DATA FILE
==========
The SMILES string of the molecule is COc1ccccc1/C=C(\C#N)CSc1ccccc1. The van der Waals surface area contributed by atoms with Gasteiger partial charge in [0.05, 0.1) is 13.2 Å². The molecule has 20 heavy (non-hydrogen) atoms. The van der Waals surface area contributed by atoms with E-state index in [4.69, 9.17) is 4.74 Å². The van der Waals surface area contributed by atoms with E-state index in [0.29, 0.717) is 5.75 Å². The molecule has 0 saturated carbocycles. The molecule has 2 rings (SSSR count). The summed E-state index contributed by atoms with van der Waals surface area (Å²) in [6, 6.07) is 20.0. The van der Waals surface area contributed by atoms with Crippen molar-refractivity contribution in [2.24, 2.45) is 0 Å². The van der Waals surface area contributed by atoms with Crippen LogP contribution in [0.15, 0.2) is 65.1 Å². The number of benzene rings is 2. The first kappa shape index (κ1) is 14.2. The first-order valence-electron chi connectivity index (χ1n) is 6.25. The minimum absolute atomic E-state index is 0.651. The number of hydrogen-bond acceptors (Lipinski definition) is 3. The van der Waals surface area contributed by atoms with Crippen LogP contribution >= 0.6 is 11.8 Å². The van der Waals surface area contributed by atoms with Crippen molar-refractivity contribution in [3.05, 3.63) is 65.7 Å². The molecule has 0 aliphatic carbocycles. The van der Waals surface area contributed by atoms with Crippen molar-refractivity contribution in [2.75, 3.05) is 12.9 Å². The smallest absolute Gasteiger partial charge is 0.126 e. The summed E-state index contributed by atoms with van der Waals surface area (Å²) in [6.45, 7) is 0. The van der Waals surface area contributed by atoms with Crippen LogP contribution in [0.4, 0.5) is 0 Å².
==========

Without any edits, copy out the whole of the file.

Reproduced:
The SMILES string of the molecule is COc1ccccc1/C=C(\C#N)CSc1ccccc1. The van der Waals surface area contributed by atoms with Gasteiger partial charge in [0.05, 0.1) is 13.2 Å². The molecule has 20 heavy (non-hydrogen) atoms. The van der Waals surface area contributed by atoms with E-state index in [4.69, 9.17) is 4.74 Å². The van der Waals surface area contributed by atoms with E-state index in [0.29, 0.717) is 5.75 Å². The molecule has 0 saturated carbocycles. The molecule has 2 rings (SSSR count). The summed E-state index contributed by atoms with van der Waals surface area (Å²) in [6, 6.07) is 20.0. The van der Waals surface area contributed by atoms with Crippen molar-refractivity contribution in [2.24, 2.45) is 0 Å². The van der Waals surface area contributed by atoms with Crippen LogP contribution in [0.15, 0.2) is 65.1 Å². The number of benzene rings is 2. The first kappa shape index (κ1) is 14.2. The first-order valence-electron chi connectivity index (χ1n) is 6.25. The minimum absolute atomic E-state index is 0.651. The number of hydrogen-bond acceptors (Lipinski definition) is 3. The van der Waals surface area contributed by atoms with Crippen LogP contribution >= 0.6 is 11.8 Å². The van der Waals surface area contributed by atoms with Crippen molar-refractivity contribution in [3.05, 3.63) is 65.7 Å². The molecule has 0 aliphatic carbocycles. The van der Waals surface area contributed by atoms with Crippen molar-refractivity contribution in [2.75, 3.05) is 12.9 Å². The smallest absolute Gasteiger partial charge is 0.126 e. The summed E-state index contributed by atoms with van der Waals surface area (Å²) in [6.45, 7) is 0. The van der Waals surface area contributed by atoms with Crippen LogP contribution in [0.4, 0.5) is 0 Å².